Prime Minister Hun Sen yesterday lashed out at former opposition leader Sam Rainsy who called for him step down, saying that he obtained his premiership through legitimate elections.
Speaking to thousands of garment workers in Kandal province yesterday, Mr Hun Sen said Mr Rainsy’s recent comments were nonsensical, as he first asked to meet with him for negotiations and then demanded that he step down.
“What can you do to me, you cannot do anything to me,” Mr Hun Sen said. “You tell me to step down peacefully, but I got the position legitimately.”
Mr Hun Sen added that neither he nor Mr Rainsy could attain the premiership without going through legitimate elections.
“If you want to take a shortcut, please come on and try, but your group will not dare to do so,” he said, referring to the Cambodia National Rescue Movement, which Mr Rainsy launched after the opposition CNRP was dissolved by the Supreme Court.
“Your group only dares to take action outside the country,” Mr Hun Sen added.
Mr Rainsy has lived in exile since 2015 after being hit with slew of court cases, including by Mr Hun Sen who accused him of defamation.
In the past few days, he has taken to social media to first suggest a meeting with the premier, ostensibly in Australia when Mr Hun Sen visits the country for the Asean-Australia Summit next week.
But Mr Hun Sen was quick to rule out meeting any members of the former opposition, especially ones linked to the CNRM, which he has labelled a terrorist organisation.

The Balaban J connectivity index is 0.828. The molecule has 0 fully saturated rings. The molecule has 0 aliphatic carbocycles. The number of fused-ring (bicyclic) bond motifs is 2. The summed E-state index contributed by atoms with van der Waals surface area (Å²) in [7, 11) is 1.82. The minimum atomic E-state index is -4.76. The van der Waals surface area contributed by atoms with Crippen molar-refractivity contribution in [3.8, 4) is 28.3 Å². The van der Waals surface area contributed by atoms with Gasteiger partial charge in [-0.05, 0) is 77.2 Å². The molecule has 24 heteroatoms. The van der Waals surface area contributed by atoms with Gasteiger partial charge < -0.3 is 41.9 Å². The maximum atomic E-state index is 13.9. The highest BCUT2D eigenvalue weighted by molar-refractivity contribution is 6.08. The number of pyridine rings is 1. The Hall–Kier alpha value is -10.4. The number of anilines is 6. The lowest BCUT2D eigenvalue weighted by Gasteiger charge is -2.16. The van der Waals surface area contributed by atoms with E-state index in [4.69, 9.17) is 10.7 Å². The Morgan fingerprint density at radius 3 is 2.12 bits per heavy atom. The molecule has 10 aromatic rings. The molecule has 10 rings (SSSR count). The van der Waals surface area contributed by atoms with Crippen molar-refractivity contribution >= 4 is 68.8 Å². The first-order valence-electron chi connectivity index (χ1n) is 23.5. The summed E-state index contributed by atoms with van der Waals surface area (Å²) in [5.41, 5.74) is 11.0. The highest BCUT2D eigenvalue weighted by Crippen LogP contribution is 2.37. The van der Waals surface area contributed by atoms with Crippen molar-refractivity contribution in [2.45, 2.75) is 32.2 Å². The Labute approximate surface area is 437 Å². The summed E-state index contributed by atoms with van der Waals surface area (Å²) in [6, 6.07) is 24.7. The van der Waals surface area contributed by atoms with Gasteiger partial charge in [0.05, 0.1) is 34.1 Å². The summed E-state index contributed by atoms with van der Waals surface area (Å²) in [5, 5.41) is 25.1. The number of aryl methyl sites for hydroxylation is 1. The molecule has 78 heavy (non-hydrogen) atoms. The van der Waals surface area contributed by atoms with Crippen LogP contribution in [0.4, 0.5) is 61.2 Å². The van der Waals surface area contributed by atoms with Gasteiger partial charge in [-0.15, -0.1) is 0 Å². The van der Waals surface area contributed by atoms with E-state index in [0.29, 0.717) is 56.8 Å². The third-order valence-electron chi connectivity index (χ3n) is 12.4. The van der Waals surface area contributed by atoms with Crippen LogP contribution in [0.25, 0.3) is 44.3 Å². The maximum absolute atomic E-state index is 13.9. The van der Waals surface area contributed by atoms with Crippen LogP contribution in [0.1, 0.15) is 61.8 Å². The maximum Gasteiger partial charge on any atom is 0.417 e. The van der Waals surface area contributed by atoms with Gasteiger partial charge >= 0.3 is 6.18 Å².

Mr Rainsy then responded by posting on Facebook that Mr Hun Sen should voluntarily step down now or be forced out later.
CPP spokesman Sok Eysan said that Mr Rainsy’s comments were ludicrous.
“Prime Minister Hun Sen got his position as Prime Minister because the people supported him and voted for him,” he said.
In the 2013 national elections, the Cambodian People’s Party won 68 seats and the opposition CNRP won all remaining 55 seats.
The Supreme Court dissolved the CNRP in November after its leader Kem Sokha was jailed on treason charges and the party was accused of conspiring with the US to topple the government through a colour revolution.
The court also banned 118 senior members from politics for five years. Mr Rainsy then established the CNRM in response to unite opposition figures and attempt to contest the upcoming national election in July.
Former CNRP lawmaker Ou Chanrath, who has not joined the CNRM, said yesterday that he would support Mr Hun Sen stepping down voluntarily, but not through any other means.
“I agree with stepping down voluntarily without being forced to step down,” he said. “But causing any violence, I do not support that.”
Yesterday, the Grassroots Democracy Party issued a statement voicing its concern about the country’s political tension, noting that it could affect the dignity of the Kingdom in the international arena.
“To make the political environment better, the Grassroots Democracy Party would like to call on the government to release Kem Sokha,” the statement said.